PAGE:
samtalbot_big.jpgThe Basics
Age and occupation. How long have you lived here, where did you come from, and where do you live now?
26, cook. I come from Brookline, MA, the first American suburb. I fled to NYC two weeks after high school, nine years ago this June. I've lived in the East Village for the last eight.

Three to go
1. You sell kimchi hot dogs, among other Korean-inspired cuisine, from a pushcart on a street corner. You also have some left of, left of center political views. Do you ever feel like Ignatius Reilly from "Confederacy of Dunces" who also was a hot dog vendor and started the Sodomite Peace Party?
Sure. Being a street vendor isn't really like a normal job -- isn't that why Reilly got it? There isn't any hiding -- you can't even hide from yourself for very long. Everything comes with you, shambling along at a pace you often can't control. Me and Reilly got that in common. And politically, well, being raised communist isn't much like a normal upbringing, either. My dad is from South Africa, where he was a member of the African National Congress. He left the country when being white stopped being a protection from torture, and settled in the U.S., but in some way he is always still fighting that battle. I guess in that case he's more like Ignatius than me -- reworking this past struggle -- but I have some of that sense of displacement, too.

2. You have some pretty strong beliefs about all the media coverage given to America's rising obesity rates. Are you saying our "supersize-it" society doesn't have a weight problem?
America's "weight problem" is blown all out of proportion by phony statistics and fantastic projection. The real story is much more challenging: America is living the results of a decades-long revolution in food preparation, a liberation of women from the isolation and drugery of domestic cooking. I mean, the real change that happened in the 90s was that we passed the tipping point: more food is now made outside of the home than in it. This is progress, even though we're moving through a difficult period where people aren't reliably getting good nutrition. If we want to realize the promise of this revolution, we need to scuttle the retrograde harping on fatness. As far as I'm concerned, "fighting obesity" is a meager and joyless goal, the province of pharmaceutical hawkers and weak-kneed teetotalers. Worse, it's a digression into scolding and guilt-tripping that can only weaken our resolve to follow this great social experiment through to its best conclusion.

3. I was in line waiting for food at your cart around 4am when some thug snatched the cellphone from my hand as I was talking on it. Is this standard late-night Ludlow action or have you seen some really crazy shit?
That was pretty strange, because it was so surprising and inexplicable, but the weirdest thing is watching middle-aged people brawl. I mean, most of the people in their twenties or thirties are just drunk and spazzing out and having rough fun -- it's not scary because there's no real anger involved. They're just as likely to push their friend into a storefront grate as they are to wrestle with a stranger. But seeing these normal-looking 40- or 50-year-olds rolling around in the street involves motives I just don't understand. I saw this aging couple in evening wear get out of their car and choke some guy into submission in the gutter while they waited for the police -- I still have no idea what the fuck that was about.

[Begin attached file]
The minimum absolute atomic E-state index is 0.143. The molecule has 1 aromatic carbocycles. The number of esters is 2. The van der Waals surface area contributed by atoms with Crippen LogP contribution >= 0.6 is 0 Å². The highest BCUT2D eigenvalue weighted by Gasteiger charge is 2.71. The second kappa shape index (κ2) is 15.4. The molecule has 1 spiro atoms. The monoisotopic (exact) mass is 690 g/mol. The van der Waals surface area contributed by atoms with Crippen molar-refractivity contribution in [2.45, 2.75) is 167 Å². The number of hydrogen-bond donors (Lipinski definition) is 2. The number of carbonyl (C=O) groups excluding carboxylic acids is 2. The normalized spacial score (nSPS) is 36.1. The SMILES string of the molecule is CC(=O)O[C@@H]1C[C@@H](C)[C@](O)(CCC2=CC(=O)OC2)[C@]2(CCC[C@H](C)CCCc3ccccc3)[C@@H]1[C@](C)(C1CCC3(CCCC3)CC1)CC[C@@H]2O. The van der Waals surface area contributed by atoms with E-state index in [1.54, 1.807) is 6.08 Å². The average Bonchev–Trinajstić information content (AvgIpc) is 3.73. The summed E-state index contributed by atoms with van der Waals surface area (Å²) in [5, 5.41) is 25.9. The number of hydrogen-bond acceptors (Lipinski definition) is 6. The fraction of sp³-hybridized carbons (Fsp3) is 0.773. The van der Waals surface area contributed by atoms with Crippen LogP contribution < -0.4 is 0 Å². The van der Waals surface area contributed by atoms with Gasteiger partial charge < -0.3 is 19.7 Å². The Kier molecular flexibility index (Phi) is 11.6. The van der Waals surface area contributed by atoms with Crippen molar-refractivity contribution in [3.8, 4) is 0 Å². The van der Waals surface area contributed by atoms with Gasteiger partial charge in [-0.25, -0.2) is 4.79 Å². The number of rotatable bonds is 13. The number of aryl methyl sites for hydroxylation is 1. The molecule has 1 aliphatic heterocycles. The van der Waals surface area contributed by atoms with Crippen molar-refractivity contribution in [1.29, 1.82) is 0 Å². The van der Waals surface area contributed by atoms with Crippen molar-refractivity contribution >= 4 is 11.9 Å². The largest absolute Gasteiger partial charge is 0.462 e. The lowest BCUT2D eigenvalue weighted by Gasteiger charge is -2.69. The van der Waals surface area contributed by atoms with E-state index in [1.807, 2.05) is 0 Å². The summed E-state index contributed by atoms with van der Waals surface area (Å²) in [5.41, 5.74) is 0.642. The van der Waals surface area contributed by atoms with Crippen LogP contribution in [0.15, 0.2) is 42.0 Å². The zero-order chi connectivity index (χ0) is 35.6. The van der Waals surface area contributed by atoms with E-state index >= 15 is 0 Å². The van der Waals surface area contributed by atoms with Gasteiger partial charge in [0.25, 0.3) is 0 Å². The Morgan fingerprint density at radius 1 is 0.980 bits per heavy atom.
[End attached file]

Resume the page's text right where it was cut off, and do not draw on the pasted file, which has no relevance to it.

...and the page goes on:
Proust-Krucoff Questionnaire
Time travel question: What era, day or event in New York's history would you like to re-live?
I would go back to the early 1880s, to era of electrification, when they were still experimenting with "sun towers," these really bright arc-lights on 150-foot poles that would illuminate blocks at a time. A whole new world was opening up, because it was actually becoming safe to be out at night. That's my favorite kind of progress, when something that was wasted before can be used. In particular, I would like to have been there on the evening of May 24, 1883, "the People's Day," the day the Brooklyn Bridge opened. As dark fell, and at the flip of a switch, electric lights lit up all along the bridge and this amazed cry rose up from the street and the rooftops. That cry was a song to the New York we know -- the New York of boroughs and nightlife, the modern age. It must have been wonderful to hear.

What's your New York motto?
"You can't have no hot dog without no bun"

Best celebrity sighting in New York, or personal experience with one if you're that type.
I made pancakes for Iggy Pop.

Finish one of the four following sentences:
"I hate computers for replacing the card catalog in the New York Public Library and I hate the way..."
"...they've invaded the movies." (If you regularly find yourself trying to go to sleep in the full daylight, David Sedaris's books on tape are a godsend. Truly. Also black-out blinds.)

If you could change one thing about New York, what would it be?
As dark falls, and at the flip of a switch, an amazed cry would rise up from the streets and the rooftops, and that cry would be a song to the New York that we do not yet know. Like what "N'kosi Sikelel' iAfrica" was in South Africa -- a secret song, a song which could get you killed but people sang it anyway. A song is a change worth fighting for -- a change that changes everything.

Besides his pushcart on the corner of Stanton and Ludlow, Sam also has the Red Chef website.